The exact prevalence of submandibular sialadenitis is not clear. Submandibular gland sialadenitis accounts for about 10% of all cases of sialadenitis. It accounts for about 0.001 to 0.002% of all hospital admissions. There is no age or sex predilection. It commonly affects older, dehydrated patients. Sialadenosis is the most common cause of salivary gland swelling in the US.

Pathophysiology

Major risk factors for sialadenitis include reduced salivary secretion and duct obstruction. Hyposecretion of saliva can occur in dehydrated people, postoperative patients, immunocompromised, and undernourished. Medications that decrease salivary flow, like antihistaminics, diuretics, and beta-blockers, can predispose to sialadenitis. Decreased salivary production can occur in patients with a history of radiation to the head and neck region, long-standing xerostomia (eg, Sjogren syndrome), and those with chronic illness. Salivary duct obstruction is usually due to sialolithiasis, ductal stricture, ductal foreign body, and external compression of the duct.

Other risk factors include old age, poor oral hygiene, postoperative state, intubation, and use of anticholinergic agents.[7] Stasis of salivary flow through the ducts and parenchyma promotes acute suppurative infection. Retrograde contamination of salivary ducts and parenchymal tissues by bacteria inhabiting the oral cavity is common. Usually, submandibular sialadenitis is polymicrobial. Staphylococcus aureus is the most frequently isolated organism. Other bacteria include Streptococcus viridans, Haemophilus influenza, Enterobacteriaceae spp, and anaerobes like Prevotella, Fusobacterium spp, Peptostreptococcus. Viral sialadenitis can result from mumps, parainfluenza, Epstein-Barr virus, and HIV.

Histopathology

In acute suppurative submandibular sialadenitis, interstitial neutrophilic infiltration and necrosis with acinar destruction are present. Vacuolar changes in the acini cells and lymphocytic infiltration are more common in viral sialadenitis. Dilated duct with calculi, chronic inflammation, and fibrosis are evident in chronic sialadenitis due to sialolith. In sialadenosis, there is atrophy of parenchymal tissue and a compensatory increase in the amount of adipose tissue. Inflammatory infiltrates are absent.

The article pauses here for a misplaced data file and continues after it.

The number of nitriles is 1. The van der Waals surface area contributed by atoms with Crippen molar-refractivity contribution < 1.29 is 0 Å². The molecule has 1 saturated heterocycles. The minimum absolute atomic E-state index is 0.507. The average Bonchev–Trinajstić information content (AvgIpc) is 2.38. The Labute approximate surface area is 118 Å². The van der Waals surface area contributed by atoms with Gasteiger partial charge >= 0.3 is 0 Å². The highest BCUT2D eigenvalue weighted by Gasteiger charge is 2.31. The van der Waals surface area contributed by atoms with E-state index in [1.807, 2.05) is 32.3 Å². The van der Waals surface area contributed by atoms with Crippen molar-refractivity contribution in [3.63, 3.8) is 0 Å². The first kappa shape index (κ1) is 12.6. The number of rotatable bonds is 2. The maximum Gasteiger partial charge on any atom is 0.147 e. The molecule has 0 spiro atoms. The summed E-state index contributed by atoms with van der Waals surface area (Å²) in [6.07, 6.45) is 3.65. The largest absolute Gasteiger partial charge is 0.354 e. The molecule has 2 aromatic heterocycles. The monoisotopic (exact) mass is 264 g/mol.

History and Physical

History and physical examination have a crucial role in the evaluation of submandibular swelling. History should address many factors including:

  • Duration of symptoms (acute vs. chronic)
  • The number of glands involved
  • Discomfort associated with swelling
  • Foul taste in the mouth
  • Frequency of symptoms
  • Aggravating factors (association with meals or salivary stimulants)
  • Constitutional symptoms (fever, viral prodrome, weight loss)
  • Systemic symptoms (eg, joint pain, dry eyes, and mouth )
  • Medical comorbidities (eg, alcohol use, diabetes, bulimia, liver disease, autoimmune disease)
  • History of radiation treatment

A physical exam includes a visual inspection of glands to observe the number of glands involved, erythema of overlying glands, palpation of the gland to note gland size, texture, and tenderness—massage of the gland to express salivary discharge from duct orifice and note the type of discharge. A focused cranial nerve exam is necessary to evaluate the facial nerve and trigeminal nerve, especially the mandibular branch. An examination of cervical lymph nodes is also required. Fever may be present.

On examination, the gland is swollen, indurated, and tender. Cervical lymphadenitis may be present in cases of infections. Chronic or recurrent sialadenitis causes repeated episodes of pain and swelling, often with meals and recurrent infections. Massage of the gland may reveal purulent saliva at the ductal orifice. Acute unifocal salivary gland swelling due to obstructive sialadenitis is usually the result of salivary gland stones and/or strictures and is characterized by intermittent gland swelling occurring with the stimulation of meals. Mechanical obstruction of salivary flow within the duct causes swelling of the gland.

Viral sialadenitis (eg, mumps) presents with acute multifocal salivary gland swelling accompanied by constitutional symptoms, including fever, headache, malaise, and myalgia. Submandibular sialdenosis presents with painless bilateral submandibular enlargement and may be associated with mild discomfort. Approximately 50% of cases are associated with recognized risk factors, including diabetes, metabolic syndrome, alcoholism, bulimia, malnutrition, and liver disease.